Geophytes are species of plants that can go dormant to underground storage organs when conditions are unfavourable. Common examples include daffodils, tulips and other bulbs, and tuberous plants like potato and carrot. The species that I’m studying are all native to Australia and include Microseris lanceolata (Yam daisy), Bulbine bulbosa (Bulbine lily) and Arthropodium milleflorum (Pale vanilla lily).
My current research will determine how well these species survive and recover from drought periods of 30-60 days, and how their morphological characteristics and water use strategies change. This will increase the understanding of how differing drought tolerance abilities relate to plant traits, and hopefully identify species that are ideal for green roofs.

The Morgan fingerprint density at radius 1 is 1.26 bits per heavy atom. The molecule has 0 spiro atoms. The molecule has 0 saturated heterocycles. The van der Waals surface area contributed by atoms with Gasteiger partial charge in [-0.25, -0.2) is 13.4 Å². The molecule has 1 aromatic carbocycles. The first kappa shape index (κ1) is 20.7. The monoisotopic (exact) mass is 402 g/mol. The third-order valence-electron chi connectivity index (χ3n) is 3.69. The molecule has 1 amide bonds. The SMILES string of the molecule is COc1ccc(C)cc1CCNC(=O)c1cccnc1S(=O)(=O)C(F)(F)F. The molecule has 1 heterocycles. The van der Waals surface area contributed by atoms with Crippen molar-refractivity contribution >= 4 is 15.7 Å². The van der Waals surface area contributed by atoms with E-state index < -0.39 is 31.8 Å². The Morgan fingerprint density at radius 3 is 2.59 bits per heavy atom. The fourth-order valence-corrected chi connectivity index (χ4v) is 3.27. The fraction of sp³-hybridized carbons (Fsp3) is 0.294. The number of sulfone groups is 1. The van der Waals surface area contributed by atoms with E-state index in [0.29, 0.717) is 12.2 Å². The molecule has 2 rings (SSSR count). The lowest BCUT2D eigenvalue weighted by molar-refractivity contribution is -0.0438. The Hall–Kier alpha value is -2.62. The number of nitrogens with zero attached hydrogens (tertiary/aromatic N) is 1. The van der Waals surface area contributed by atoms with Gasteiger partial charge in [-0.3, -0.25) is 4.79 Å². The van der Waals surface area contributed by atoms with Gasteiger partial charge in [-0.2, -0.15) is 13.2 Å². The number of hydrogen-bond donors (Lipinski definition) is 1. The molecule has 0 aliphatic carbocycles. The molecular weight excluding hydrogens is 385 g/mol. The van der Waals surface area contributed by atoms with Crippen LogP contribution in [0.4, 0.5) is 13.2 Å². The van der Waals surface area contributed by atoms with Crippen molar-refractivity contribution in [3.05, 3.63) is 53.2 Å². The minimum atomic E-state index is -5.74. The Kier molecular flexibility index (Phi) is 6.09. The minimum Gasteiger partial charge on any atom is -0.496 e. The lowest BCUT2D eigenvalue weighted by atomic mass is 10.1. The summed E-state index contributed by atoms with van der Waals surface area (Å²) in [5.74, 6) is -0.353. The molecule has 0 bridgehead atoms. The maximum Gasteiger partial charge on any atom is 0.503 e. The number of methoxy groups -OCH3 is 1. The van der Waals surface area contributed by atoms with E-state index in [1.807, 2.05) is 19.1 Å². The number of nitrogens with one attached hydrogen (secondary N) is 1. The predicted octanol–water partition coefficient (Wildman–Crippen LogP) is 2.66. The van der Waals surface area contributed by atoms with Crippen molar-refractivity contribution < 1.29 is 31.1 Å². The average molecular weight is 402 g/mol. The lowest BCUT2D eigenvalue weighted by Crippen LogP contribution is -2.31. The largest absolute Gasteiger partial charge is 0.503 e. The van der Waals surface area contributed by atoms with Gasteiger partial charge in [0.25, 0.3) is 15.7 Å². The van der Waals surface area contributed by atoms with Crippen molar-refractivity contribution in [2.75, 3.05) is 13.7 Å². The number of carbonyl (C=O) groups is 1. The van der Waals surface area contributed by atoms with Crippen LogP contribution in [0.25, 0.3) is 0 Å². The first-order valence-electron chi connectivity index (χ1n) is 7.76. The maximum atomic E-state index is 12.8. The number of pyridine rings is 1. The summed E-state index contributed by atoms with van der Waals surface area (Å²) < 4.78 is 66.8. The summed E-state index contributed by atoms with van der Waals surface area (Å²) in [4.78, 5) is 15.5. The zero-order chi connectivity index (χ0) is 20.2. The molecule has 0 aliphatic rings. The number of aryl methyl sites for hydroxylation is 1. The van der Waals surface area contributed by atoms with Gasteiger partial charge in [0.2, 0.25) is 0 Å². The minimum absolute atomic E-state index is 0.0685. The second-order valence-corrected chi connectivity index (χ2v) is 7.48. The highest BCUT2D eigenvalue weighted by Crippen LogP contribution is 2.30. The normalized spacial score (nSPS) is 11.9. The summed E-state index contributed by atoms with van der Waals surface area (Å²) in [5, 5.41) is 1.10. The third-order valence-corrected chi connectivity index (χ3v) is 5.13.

In the future I hope to pursue a Phd into the wonderful, if somewhat neglected, world of Australian geophytes.
Bulbine bulbosa whole plant after 30 days of drought and 28 days of recovery watering.
Supervisors: Dr Claire Farrell
2010 – 2014 University of Melbourne, Bachelor of Environments, major in Environmental Science (Honours)